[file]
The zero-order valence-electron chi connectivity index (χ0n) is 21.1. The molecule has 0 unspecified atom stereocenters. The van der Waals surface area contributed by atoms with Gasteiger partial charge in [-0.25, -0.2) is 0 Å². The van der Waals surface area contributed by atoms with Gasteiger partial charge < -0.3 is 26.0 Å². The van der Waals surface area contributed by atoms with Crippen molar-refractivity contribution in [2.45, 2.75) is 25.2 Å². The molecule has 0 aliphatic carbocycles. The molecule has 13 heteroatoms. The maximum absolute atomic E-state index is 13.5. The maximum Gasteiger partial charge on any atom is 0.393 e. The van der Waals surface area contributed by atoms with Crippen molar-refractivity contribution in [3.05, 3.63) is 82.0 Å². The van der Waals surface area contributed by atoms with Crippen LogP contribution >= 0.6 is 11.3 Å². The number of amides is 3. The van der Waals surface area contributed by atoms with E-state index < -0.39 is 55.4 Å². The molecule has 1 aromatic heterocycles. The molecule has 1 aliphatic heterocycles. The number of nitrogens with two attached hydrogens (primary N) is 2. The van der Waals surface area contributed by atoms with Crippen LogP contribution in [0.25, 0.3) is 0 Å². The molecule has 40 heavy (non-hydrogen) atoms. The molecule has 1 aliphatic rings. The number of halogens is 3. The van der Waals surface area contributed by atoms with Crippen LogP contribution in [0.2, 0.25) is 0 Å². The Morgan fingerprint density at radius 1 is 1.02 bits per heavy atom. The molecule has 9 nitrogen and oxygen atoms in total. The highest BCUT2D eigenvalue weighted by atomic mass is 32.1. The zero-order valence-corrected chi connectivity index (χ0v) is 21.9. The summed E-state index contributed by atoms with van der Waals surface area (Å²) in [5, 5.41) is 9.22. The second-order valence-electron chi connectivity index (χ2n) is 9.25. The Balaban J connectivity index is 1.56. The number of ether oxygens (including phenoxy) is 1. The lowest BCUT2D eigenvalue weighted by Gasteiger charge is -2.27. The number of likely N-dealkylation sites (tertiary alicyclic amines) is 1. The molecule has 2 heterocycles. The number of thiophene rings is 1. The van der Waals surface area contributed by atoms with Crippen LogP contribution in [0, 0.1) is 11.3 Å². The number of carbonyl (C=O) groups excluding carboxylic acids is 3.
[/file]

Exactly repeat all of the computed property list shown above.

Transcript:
The zero-order valence-electron chi connectivity index (χ0n) is 21.1. The molecule has 0 unspecified atom stereocenters. The van der Waals surface area contributed by atoms with Gasteiger partial charge in [-0.25, -0.2) is 0 Å². The van der Waals surface area contributed by atoms with Gasteiger partial charge < -0.3 is 26.0 Å². The van der Waals surface area contributed by atoms with Crippen molar-refractivity contribution in [2.45, 2.75) is 25.2 Å². The molecule has 0 aliphatic carbocycles. The molecule has 13 heteroatoms. The maximum absolute atomic E-state index is 13.5. The maximum Gasteiger partial charge on any atom is 0.393 e. The van der Waals surface area contributed by atoms with Crippen molar-refractivity contribution in [3.05, 3.63) is 82.0 Å². The van der Waals surface area contributed by atoms with Crippen LogP contribution >= 0.6 is 11.3 Å². The number of amides is 3. The van der Waals surface area contributed by atoms with E-state index < -0.39 is 55.4 Å². The molecule has 1 aromatic heterocycles. The molecule has 1 aliphatic heterocycles. The number of nitrogens with two attached hydrogens (primary N) is 2. The van der Waals surface area contributed by atoms with Crippen LogP contribution in [0.25, 0.3) is 0 Å². The molecule has 40 heavy (non-hydrogen) atoms. The molecule has 1 aliphatic rings. The number of halogens is 3. The van der Waals surface area contributed by atoms with Crippen LogP contribution in [0.2, 0.25) is 0 Å². The Morgan fingerprint density at radius 1 is 1.02 bits per heavy atom. The molecule has 9 nitrogen and oxygen atoms in total. The highest BCUT2D eigenvalue weighted by atomic mass is 32.1. The zero-order valence-corrected chi connectivity index (χ0v) is 21.9. The summed E-state index contributed by atoms with van der Waals surface area (Å²) in [5, 5.41) is 9.22. The second-order valence-electron chi connectivity index (χ2n) is 9.25. The Balaban J connectivity index is 1.56. The number of ether oxygens (including phenoxy) is 1. The lowest BCUT2D eigenvalue weighted by Gasteiger charge is -2.27. The number of likely N-dealkylation sites (tertiary alicyclic amines) is 1. The molecule has 2 heterocycles. The number of thiophene rings is 1. The van der Waals surface area contributed by atoms with Crippen LogP contribution in [0, 0.1) is 11.3 Å². The number of carbonyl (C=O) groups excluding carboxylic acids is 3.